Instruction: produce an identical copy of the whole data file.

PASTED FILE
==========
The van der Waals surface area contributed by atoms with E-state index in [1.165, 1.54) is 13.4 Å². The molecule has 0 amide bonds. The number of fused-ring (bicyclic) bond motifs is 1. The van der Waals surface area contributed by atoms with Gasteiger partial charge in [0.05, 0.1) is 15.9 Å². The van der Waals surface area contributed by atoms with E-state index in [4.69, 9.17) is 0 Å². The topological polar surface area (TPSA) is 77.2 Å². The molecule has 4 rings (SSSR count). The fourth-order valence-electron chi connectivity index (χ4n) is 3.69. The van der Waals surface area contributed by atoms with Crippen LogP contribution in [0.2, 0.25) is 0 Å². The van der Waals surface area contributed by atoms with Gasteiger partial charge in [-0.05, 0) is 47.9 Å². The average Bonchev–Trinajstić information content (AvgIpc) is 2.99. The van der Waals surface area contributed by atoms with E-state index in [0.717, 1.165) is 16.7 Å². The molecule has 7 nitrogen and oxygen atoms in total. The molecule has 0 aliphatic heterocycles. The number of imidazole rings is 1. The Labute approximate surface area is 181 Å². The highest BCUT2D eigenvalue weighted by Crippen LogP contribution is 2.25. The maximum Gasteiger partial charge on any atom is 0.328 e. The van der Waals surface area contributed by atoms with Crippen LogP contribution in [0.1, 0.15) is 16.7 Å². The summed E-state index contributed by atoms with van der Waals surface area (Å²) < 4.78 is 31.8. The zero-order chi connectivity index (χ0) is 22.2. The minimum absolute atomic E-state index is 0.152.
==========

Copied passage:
The van der Waals surface area contributed by atoms with E-state index in [1.165, 1.54) is 13.4 Å². The molecule has 0 amide bonds. The number of fused-ring (bicyclic) bond motifs is 1. The van der Waals surface area contributed by atoms with Gasteiger partial charge in [0.05, 0.1) is 15.9 Å². The van der Waals surface area contributed by atoms with E-state index in [4.69, 9.17) is 0 Å². The topological polar surface area (TPSA) is 77.2 Å². The molecule has 4 rings (SSSR count). The fourth-order valence-electron chi connectivity index (χ4n) is 3.69. The van der Waals surface area contributed by atoms with Crippen LogP contribution in [0.2, 0.25) is 0 Å². The van der Waals surface area contributed by atoms with Gasteiger partial charge in [-0.05, 0) is 47.9 Å². The average Bonchev–Trinajstić information content (AvgIpc) is 2.99. The van der Waals surface area contributed by atoms with E-state index in [0.717, 1.165) is 16.7 Å². The molecule has 7 nitrogen and oxygen atoms in total. The molecule has 0 aliphatic heterocycles. The number of imidazole rings is 1. The Labute approximate surface area is 181 Å². The highest BCUT2D eigenvalue weighted by Crippen LogP contribution is 2.25. The maximum Gasteiger partial charge on any atom is 0.328 e. The van der Waals surface area contributed by atoms with Crippen LogP contribution in [0.1, 0.15) is 16.7 Å². The summed E-state index contributed by atoms with van der Waals surface area (Å²) < 4.78 is 31.8. The zero-order chi connectivity index (χ0) is 22.2. The minimum absolute atomic E-state index is 0.152.